Nutrient concentrations in foliar and soil samples collected from a rainfall gradient on 20kyr basaltic substrate
Water inputs from precipitation affect foliar nutrient concentrations by altering plant-available nutrient pools in soil via weathering of solid phases and transporting plant nutrients into and out of the system. Here we analyze patterns of foliar and soil pools of nitrogen (N), phosphorus (P), and other nutrients along a precipitation gradient. We collected canopy leaves and soil samples from sites along a rainfall gradient where mean annual precipitation varied from 600-5500 mm/yr. Our sites were located on 20kyr basaltic substrate on the eastern side of Mauna Kea Volcano, HI. Both plant and soil samples were analyzed for concentrations of N, P, carbon (C), and a variety of cations. Additionally, soil samples were analyzed for exchangeable cations, cation exchange capacity, base saturation, and resin extractable P.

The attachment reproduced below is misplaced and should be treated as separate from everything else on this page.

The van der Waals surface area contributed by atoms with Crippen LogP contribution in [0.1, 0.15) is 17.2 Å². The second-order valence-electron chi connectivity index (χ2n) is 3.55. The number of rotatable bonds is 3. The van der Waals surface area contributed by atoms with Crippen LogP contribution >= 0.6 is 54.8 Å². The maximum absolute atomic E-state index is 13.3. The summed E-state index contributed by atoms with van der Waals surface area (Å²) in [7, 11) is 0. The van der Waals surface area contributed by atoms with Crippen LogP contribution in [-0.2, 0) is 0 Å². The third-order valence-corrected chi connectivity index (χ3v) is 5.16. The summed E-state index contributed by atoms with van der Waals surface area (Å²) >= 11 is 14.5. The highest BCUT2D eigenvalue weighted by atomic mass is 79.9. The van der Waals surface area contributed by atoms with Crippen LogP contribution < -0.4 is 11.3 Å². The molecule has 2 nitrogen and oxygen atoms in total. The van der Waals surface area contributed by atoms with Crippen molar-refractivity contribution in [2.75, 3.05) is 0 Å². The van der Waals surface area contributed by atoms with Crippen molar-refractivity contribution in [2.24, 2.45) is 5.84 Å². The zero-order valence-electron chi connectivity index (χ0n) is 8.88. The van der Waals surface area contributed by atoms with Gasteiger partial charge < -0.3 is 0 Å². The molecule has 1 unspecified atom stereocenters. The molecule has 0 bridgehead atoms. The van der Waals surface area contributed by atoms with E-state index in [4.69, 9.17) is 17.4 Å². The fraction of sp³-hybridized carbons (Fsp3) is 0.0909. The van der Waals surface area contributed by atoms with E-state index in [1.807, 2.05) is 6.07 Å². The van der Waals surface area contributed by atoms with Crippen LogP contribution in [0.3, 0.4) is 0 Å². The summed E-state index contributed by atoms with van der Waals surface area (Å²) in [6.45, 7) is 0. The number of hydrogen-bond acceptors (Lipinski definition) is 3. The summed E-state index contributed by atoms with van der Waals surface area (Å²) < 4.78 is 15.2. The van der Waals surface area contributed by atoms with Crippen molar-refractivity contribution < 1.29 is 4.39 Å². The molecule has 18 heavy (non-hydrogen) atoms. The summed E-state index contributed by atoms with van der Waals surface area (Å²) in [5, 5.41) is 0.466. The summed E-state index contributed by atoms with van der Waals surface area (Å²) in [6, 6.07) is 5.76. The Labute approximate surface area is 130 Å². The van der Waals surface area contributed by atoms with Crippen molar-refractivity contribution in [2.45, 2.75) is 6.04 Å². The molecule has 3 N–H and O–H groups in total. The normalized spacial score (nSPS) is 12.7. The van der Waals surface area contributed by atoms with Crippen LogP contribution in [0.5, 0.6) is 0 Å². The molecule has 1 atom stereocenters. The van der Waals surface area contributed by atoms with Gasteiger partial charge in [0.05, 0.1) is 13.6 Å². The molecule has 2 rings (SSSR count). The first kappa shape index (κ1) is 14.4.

Foliar and soil N peak at intermediate annual rainfall (2000-3000 mm/yr), with decreasing concentrations in drier or wetter sites. Soil N increases from 0.1% to 1.7% over the interval 600-2000 mm/yr, and falls back to 0.6-1.2% for rainfall above 3500 mm/yr. Average foliar N (relativized across species) increases from 0.6% to 1.6% over 600-3000 mm/yr, then decreases from 1.6% to 1.0% over 3000-5500 mm/yr. In dry sites, low N concentrations in soils and plants likely result from low N inputs; in wet sites, increased leaching pressure likely diminishes overall soil N and therefore plant-available N. Foliar P is positively correlated with rainfall up to 2500mm/yr, and correlates negatively with rainfall above this point. Average foliar P concentrations (relativized across species) increase from .06% at dry sites to a peak of .10%, and then decline to .08%. Resin P remains very low across the entire gradient. Low resin P but high foliar P at sites of intermediate rainfall indicate that P could be taken up and tightly held by plants.